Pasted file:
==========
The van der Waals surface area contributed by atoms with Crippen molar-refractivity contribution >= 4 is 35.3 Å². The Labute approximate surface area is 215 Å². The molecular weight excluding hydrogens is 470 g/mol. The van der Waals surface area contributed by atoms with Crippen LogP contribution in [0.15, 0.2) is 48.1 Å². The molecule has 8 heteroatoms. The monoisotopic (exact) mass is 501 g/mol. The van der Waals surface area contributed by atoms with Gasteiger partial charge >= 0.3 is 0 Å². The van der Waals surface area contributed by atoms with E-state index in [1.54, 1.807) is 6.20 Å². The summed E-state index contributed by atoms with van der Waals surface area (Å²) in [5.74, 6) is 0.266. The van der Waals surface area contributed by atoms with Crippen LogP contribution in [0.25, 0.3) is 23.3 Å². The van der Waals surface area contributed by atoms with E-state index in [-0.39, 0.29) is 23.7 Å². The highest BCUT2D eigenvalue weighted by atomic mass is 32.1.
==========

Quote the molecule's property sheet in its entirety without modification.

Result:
The van der Waals surface area contributed by atoms with Crippen molar-refractivity contribution >= 4 is 35.3 Å². The Labute approximate surface area is 215 Å². The molecular weight excluding hydrogens is 470 g/mol. The van der Waals surface area contributed by atoms with Crippen LogP contribution in [0.15, 0.2) is 48.1 Å². The molecule has 8 heteroatoms. The monoisotopic (exact) mass is 501 g/mol. The van der Waals surface area contributed by atoms with Gasteiger partial charge >= 0.3 is 0 Å². The van der Waals surface area contributed by atoms with E-state index in [1.54, 1.807) is 6.20 Å². The summed E-state index contributed by atoms with van der Waals surface area (Å²) in [5.74, 6) is 0.266. The van der Waals surface area contributed by atoms with Crippen LogP contribution in [0.25, 0.3) is 23.3 Å². The van der Waals surface area contributed by atoms with E-state index in [-0.39, 0.29) is 23.7 Å². The highest BCUT2D eigenvalue weighted by atomic mass is 32.1.